The trans-alaskan oil pipeline that carries oil from the northern part of Alaska all the way to valdez.
The recent ransomware attack on a major US pipeline owner outlines the vulnerability of critical infrastructure.
• The energy sector cannot wait for governments to regulate on cybersecurity.
• It must prepare for frequent, sophisticated cyberattacks as the new normal.
Strong cybersecurity requires a collaborative approach. In the oil and gas sector, supply chains are interconnected and interdependent – making it important to advance cybersecurity maturity as a community.
The recent ransomware attack striking Colonial Pipeline, a major pipeline owner and operator responsible for transporting nearly half of transportation fuel to the eastern United States, should be a startling lesson in the vulnerability of critical infrastructure to cyber-risks. Reliable energy supply chains depend on getting cybersecurity right – now, and in the future.
Like it or not, governments and businesses must adjust to a continually escalating threat landscape. As governments contend with the geopolitics of cyberattacks, we can expect many will explore new regulations, expanded cooperation between governments and the private sector, and enhanced technological protections for critical infrastructure. Yet oil and gas executives cannot wait on government to forge ahead with the daunting task of reducing cyber-risk across their expansive and complex organizations.
Intense market pressure continues to drive a digital revolution in the oil and gas sector. The COVID-19 pandemic added a surge of remote work arrangements to the growing wave of digitized, networked systems that maximize efficiencies and minimize emissions. The clear competitive advantages of digital assets means the digital revolution will continue. More and more of the industrial processes crucial to the oil and gas sector will rely on networked, digitally controlled equipment. Yet the very nature of digitized equipment brings increased cyber-risk. The same tools that help oil and gas infrastructure run efficiently and support remote operation are potential points of exposure for cyberattacks.
In part because of the expanded and altered attack surface offered by digitized equipment, the frequency and sophistication of attacks continues to rise, and has shifted focus. Where past attacks focused on information technologies (IT), attacks on operating technologies (OT) are now common.
This threat environment is the new normal for oil and gas infrastructure. Whether attackers are criminals motivated by financial gain or nation-state actors playing geopolitics, digitized oil and gas infrastructure makes a tempting target. Board members – and the information security officers they hold accountable – should be preparing for frequent, sophisticated attacks to be an ongoing operational risk.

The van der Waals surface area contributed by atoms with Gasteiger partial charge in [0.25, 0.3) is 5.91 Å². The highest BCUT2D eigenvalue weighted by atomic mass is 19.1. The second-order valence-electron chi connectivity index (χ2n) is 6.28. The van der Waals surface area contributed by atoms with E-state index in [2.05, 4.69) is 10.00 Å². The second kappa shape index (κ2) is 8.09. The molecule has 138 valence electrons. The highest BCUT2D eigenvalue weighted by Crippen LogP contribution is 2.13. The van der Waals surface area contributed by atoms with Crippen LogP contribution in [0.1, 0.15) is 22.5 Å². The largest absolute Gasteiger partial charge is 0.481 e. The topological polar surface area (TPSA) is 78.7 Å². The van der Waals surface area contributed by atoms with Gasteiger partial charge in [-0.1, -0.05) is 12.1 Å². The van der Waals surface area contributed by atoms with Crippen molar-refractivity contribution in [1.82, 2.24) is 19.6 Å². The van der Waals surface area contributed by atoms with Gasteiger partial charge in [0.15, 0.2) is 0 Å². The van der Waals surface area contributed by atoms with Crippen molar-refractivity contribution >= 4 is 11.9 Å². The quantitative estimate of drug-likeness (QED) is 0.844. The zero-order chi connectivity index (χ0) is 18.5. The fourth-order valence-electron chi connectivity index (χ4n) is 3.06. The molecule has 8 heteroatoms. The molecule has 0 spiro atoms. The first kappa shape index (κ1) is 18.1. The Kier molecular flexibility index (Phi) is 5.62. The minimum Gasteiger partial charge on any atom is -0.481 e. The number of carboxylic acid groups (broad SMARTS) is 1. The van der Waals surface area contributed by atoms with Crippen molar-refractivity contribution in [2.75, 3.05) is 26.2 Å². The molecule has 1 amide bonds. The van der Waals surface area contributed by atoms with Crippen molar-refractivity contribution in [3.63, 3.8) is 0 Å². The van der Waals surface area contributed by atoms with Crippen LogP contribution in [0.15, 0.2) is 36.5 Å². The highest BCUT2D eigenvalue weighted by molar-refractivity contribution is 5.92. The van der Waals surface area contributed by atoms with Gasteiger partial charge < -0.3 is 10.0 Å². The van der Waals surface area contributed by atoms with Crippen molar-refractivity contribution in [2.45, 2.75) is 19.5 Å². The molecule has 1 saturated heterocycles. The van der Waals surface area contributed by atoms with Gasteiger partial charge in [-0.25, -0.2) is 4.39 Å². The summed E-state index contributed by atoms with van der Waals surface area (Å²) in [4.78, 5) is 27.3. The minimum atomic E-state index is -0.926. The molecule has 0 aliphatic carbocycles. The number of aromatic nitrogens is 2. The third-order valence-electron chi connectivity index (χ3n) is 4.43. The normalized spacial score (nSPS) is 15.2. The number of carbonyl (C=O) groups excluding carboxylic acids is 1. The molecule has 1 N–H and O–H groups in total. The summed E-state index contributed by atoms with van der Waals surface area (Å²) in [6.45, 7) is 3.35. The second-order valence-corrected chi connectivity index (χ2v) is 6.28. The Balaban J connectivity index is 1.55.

Even for industry leaders keenly aware of the risks and trends facing the oil and gas industry, building robust cybersecurity can be a daunting challenge.
The World Economic Forum White Paper Cyber Resilience in the Oil and Gas Industry: Playbook for Boards and Corporate Officers provides a new blueprint to secure critical infrastructure to help oil and gas industry leaders address cyber-risk and implement key recommendations within their organizations, as well as to champion standards across the energy ecosystem. This new playbook is a result of discussions and collaboration of the World Economic Forum community of oil and gas industry partners – including Siemens Energy and Saudi Aramco – that prompted and produced a guide to help oil and gas industry leaders address cyber-risk and implement key recommendations within their organizations, as well as to champion as standards across the energy ecosystem.
The WEF working group combined experiences to develop a set of six industry-specific principles to help boards at oil and gas companies govern cyber-risks and strengthen their organization’s cyber-resilience:
1. Cyber-resilience governance
Cybersecurity efforts count on broad participation within an organization. Aligning efforts and setting clear accountability are fundamental to success.
2. Resilience by design
Including cybersecurity as a design parameter and as part of corporate culture helps improve outcomes.
3. Corporate responsibility for resilience
Recognizing that sophisticated, frequent threats are likely to continue or escalate, organizations should be examining their cyber-risks, and taking responsibility for managing them.
4. Holistic risk management approach
Like other risks, managing cyber-risks requires a mandate, funds, resources and accountability. In the oil and gas sector, it’s especially important to discover and mitigate risks to all parts of the value chain, so that one weak link doesn’t bring production to a halt.
5. Ecosystem-wide collaboration
Weak links in defences may lie outside of an organization. Intentional efforts to share cyberthreat information, best practices and improve cybersecurity maturity across the whole sector help industry-wide stability.
6. Ecosystem-wide cyber-resilience plans
Recognizing that cyberattacks will continue to occur, building resilience plans helps mitigate damage from those that succeed in whole or in part. Cybersecurity exercises enable defenders to test and improve defenses – including how they will cooperate with other industry partners.
To help board members and corporate officers envision these principles in action, the playbook lays out concrete examples of best practices, along with implementation strategies. The adoption of these principles will support the industry in its efforts to continue delivering safe, affordable and low-carbon energy for decades to come.
Read more at Woods LLP
Licensed from https://www.weforum.org/agenda/2021/05/oil-gas-cybersecurity-ransomware-colonial-pipeline/